The United States has imposed new flight restrictions over Afghanistan due to the risk “posed by militant activity” across the country.
The US Federal Aviation Administration (FAA) announced on Monday that US airlines and other US operators were banned from the Kabul Flight Information Region. Citing the risk “posed by extremist/militant activity,” the FAA said the restrictions did not apply to US military operations.
Flights operating in and out of the Hamid Karzai International Airport in the capital, Kabul, are not included in the ban, either.
The restrictions were announced days after the US military carried out airstrikes against Taliban positions in the country even as it is withdrawing from Afghanistan. The Taliban said the airstrikes amounted to “a clear violation of the signed agreement that will have consequences.”
The US has withdrawn most of its troops from Afghanistan under a deal with the militants that was reached last year.
The Taliban, who have intensified attacks across Afghanistan, now control about 212 of the country’s 419 district centers, according to the US military. The US is also blamed for a surge in Taliban violence, as it has failed to stabilize the security situation in Afghanistan after two decades of war and occupation.
US responsible for deteriorating Afghan security situation: China
Meanwhile, China has called on the US to take responsibility for “the deteriorating security situation in the country.”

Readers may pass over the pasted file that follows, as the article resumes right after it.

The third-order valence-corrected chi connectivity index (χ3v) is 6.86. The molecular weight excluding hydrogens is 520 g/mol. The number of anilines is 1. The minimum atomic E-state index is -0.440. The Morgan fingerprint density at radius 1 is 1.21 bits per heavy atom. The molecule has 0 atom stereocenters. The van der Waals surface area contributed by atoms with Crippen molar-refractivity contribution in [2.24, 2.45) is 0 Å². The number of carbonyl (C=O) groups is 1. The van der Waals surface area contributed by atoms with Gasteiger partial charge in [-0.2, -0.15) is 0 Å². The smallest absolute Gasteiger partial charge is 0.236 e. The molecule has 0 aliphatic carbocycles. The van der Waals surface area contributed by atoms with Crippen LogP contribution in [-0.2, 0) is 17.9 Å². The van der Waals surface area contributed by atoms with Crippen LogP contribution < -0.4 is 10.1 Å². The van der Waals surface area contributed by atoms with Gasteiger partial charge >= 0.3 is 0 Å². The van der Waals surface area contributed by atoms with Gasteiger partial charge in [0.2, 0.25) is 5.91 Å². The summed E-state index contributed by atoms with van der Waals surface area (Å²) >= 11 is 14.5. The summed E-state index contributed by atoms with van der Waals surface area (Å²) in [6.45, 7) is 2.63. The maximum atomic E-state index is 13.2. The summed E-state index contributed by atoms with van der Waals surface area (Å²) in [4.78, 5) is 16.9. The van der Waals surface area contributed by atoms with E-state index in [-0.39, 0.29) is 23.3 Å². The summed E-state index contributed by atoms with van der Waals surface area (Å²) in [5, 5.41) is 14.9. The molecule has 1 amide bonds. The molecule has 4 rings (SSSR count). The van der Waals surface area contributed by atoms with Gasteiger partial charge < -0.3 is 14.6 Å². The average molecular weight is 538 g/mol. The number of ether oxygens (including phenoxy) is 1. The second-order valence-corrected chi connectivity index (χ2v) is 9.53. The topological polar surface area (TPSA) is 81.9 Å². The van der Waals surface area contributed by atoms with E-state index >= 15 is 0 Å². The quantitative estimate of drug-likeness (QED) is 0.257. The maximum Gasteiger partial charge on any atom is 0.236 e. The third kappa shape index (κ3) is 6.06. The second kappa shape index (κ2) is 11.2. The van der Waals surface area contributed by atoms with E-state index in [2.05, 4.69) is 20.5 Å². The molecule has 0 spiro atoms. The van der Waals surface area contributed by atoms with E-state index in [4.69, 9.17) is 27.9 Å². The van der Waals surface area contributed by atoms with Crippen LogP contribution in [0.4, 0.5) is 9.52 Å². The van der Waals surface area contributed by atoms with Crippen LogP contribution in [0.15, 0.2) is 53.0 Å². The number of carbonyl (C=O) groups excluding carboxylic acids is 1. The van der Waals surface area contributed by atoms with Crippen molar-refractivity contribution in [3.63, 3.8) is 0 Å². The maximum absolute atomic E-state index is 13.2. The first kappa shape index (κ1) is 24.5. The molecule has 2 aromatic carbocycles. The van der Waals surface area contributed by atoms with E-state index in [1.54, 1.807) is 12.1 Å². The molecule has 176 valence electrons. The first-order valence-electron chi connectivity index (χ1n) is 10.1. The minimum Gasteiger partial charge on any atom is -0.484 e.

“What needs to be emphasized is that the United States suddenly announced the complete withdrawal of its troops from Afghanistan,” Chinese Foreign Ministry spokesman Zhao Lijian said in a statement. “This is the root cause of the deteriorating security situation in the country.”
He said that Washington “should shoulder its due responsibilities, [and] take concrete actions to ensure a smooth transition of the situation in Afghanistan.”
Zhao said the US needed to “prevent terrorist forces from taking the opportunity to grow bigger, and maintain the peace and reconciliation process in Afghanistan.”
A new report by the United Nations (UN) said that nearly 2,400 Afghan civilians lost their lives in clashes between Taliban militants and government forces in the month of May and June alone. The causalities, a new high in 12 years, marked a 47-percent increase compared to the same period last year.
The Taliban, however, rejected the report, describing it as biased and “far from reality.” Taliban spokesman Zabihullah Mujahid said in a statement that over the past six months, the militants had not “deliberately targeted or carried out attacks that could have resulted in civilian casualties, at any place.”